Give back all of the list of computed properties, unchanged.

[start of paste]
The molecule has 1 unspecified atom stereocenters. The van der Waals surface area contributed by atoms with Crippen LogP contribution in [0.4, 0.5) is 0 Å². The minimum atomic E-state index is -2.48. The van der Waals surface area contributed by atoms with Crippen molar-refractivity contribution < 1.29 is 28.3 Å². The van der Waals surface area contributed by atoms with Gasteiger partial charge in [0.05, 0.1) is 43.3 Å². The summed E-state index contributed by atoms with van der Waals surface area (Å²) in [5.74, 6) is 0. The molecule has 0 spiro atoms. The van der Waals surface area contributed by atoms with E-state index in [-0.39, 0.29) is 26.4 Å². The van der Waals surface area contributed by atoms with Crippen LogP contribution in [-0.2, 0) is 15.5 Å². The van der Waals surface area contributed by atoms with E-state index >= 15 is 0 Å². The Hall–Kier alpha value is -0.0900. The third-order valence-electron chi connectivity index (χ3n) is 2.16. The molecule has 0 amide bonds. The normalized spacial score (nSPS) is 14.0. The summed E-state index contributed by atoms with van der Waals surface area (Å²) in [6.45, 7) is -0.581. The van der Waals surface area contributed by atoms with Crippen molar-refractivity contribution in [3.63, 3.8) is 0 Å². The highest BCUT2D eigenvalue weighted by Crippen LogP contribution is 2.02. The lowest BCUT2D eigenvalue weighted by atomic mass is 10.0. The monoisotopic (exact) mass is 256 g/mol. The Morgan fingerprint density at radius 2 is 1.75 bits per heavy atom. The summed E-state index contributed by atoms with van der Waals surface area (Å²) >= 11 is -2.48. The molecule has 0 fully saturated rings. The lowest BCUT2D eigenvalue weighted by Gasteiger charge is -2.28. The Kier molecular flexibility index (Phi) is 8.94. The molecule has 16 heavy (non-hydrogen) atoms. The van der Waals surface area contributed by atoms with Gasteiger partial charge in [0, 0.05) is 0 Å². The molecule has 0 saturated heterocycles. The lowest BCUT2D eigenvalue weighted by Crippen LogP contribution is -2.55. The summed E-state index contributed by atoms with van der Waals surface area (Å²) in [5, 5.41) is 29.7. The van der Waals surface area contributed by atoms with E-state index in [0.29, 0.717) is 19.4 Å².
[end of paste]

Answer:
The molecule has 1 unspecified atom stereocenters. The van der Waals surface area contributed by atoms with Crippen LogP contribution in [0.4, 0.5) is 0 Å². The minimum atomic E-state index is -2.48. The van der Waals surface area contributed by atoms with Crippen molar-refractivity contribution < 1.29 is 28.3 Å². The van der Waals surface area contributed by atoms with Gasteiger partial charge in [0.05, 0.1) is 43.3 Å². The summed E-state index contributed by atoms with van der Waals surface area (Å²) in [5.74, 6) is 0. The molecule has 0 spiro atoms. The van der Waals surface area contributed by atoms with E-state index in [-0.39, 0.29) is 26.4 Å². The van der Waals surface area contributed by atoms with Crippen LogP contribution in [-0.2, 0) is 15.5 Å². The van der Waals surface area contributed by atoms with E-state index >= 15 is 0 Å². The Hall–Kier alpha value is -0.0900. The third-order valence-electron chi connectivity index (χ3n) is 2.16. The molecule has 0 amide bonds. The normalized spacial score (nSPS) is 14.0. The summed E-state index contributed by atoms with van der Waals surface area (Å²) in [6.45, 7) is -0.581. The van der Waals surface area contributed by atoms with Crippen molar-refractivity contribution in [3.63, 3.8) is 0 Å². The highest BCUT2D eigenvalue weighted by Crippen LogP contribution is 2.02. The lowest BCUT2D eigenvalue weighted by atomic mass is 10.0. The monoisotopic (exact) mass is 256 g/mol. The Morgan fingerprint density at radius 2 is 1.75 bits per heavy atom. The summed E-state index contributed by atoms with van der Waals surface area (Å²) >= 11 is -2.48. The molecule has 0 fully saturated rings. The lowest BCUT2D eigenvalue weighted by Gasteiger charge is -2.28. The Kier molecular flexibility index (Phi) is 8.94. The molecule has 16 heavy (non-hydrogen) atoms. The van der Waals surface area contributed by atoms with Gasteiger partial charge in [0, 0.05) is 0 Å². The molecule has 0 saturated heterocycles. The lowest BCUT2D eigenvalue weighted by Crippen LogP contribution is -2.55. The summed E-state index contributed by atoms with van der Waals surface area (Å²) in [5, 5.41) is 29.7. The van der Waals surface area contributed by atoms with E-state index in [0.29, 0.717) is 19.4 Å².